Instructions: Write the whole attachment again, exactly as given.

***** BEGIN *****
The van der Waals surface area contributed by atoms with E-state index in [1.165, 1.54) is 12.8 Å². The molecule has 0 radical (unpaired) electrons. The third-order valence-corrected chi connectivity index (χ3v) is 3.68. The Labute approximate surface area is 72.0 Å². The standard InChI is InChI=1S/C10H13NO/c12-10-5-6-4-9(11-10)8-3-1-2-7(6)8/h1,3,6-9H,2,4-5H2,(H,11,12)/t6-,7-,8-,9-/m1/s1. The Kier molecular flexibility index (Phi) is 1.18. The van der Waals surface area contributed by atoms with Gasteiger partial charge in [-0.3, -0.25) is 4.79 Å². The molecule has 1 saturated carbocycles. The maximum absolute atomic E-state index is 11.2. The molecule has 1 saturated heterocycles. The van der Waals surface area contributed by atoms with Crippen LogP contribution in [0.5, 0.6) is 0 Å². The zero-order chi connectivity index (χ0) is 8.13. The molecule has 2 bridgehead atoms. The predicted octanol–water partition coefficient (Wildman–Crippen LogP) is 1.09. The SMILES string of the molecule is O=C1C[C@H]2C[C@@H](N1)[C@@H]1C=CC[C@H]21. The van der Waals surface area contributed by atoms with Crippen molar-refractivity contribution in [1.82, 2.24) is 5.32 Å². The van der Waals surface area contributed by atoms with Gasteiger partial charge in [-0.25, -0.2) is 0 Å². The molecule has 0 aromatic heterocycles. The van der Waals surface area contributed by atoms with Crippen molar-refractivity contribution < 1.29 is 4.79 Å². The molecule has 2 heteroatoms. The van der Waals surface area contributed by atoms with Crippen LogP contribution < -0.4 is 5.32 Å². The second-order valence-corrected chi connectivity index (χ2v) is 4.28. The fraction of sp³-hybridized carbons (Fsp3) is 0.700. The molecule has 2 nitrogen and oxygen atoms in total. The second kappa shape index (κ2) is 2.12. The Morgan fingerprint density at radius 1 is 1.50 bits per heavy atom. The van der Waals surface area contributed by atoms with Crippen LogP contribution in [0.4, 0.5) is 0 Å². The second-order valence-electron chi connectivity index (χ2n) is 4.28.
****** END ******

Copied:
The van der Waals surface area contributed by atoms with E-state index in [1.165, 1.54) is 12.8 Å². The molecule has 0 radical (unpaired) electrons. The third-order valence-corrected chi connectivity index (χ3v) is 3.68. The Labute approximate surface area is 72.0 Å². The standard InChI is InChI=1S/C10H13NO/c12-10-5-6-4-9(11-10)8-3-1-2-7(6)8/h1,3,6-9H,2,4-5H2,(H,11,12)/t6-,7-,8-,9-/m1/s1. The Kier molecular flexibility index (Phi) is 1.18. The van der Waals surface area contributed by atoms with Gasteiger partial charge in [-0.3, -0.25) is 4.79 Å². The molecule has 1 saturated carbocycles. The maximum absolute atomic E-state index is 11.2. The molecule has 1 saturated heterocycles. The van der Waals surface area contributed by atoms with Crippen LogP contribution in [0.5, 0.6) is 0 Å². The zero-order chi connectivity index (χ0) is 8.13. The molecule has 2 bridgehead atoms. The predicted octanol–water partition coefficient (Wildman–Crippen LogP) is 1.09. The SMILES string of the molecule is O=C1C[C@H]2C[C@@H](N1)[C@@H]1C=CC[C@H]21. The van der Waals surface area contributed by atoms with Crippen molar-refractivity contribution in [1.82, 2.24) is 5.32 Å². The van der Waals surface area contributed by atoms with Gasteiger partial charge in [-0.25, -0.2) is 0 Å². The molecule has 0 aromatic heterocycles. The van der Waals surface area contributed by atoms with Crippen molar-refractivity contribution < 1.29 is 4.79 Å². The molecule has 2 heteroatoms. The van der Waals surface area contributed by atoms with Crippen LogP contribution < -0.4 is 5.32 Å². The second-order valence-corrected chi connectivity index (χ2v) is 4.28. The fraction of sp³-hybridized carbons (Fsp3) is 0.700. The molecule has 2 nitrogen and oxygen atoms in total. The second kappa shape index (κ2) is 2.12. The Morgan fingerprint density at radius 1 is 1.50 bits per heavy atom. The van der Waals surface area contributed by atoms with Crippen LogP contribution in [0.4, 0.5) is 0 Å². The second-order valence-electron chi connectivity index (χ2n) is 4.28.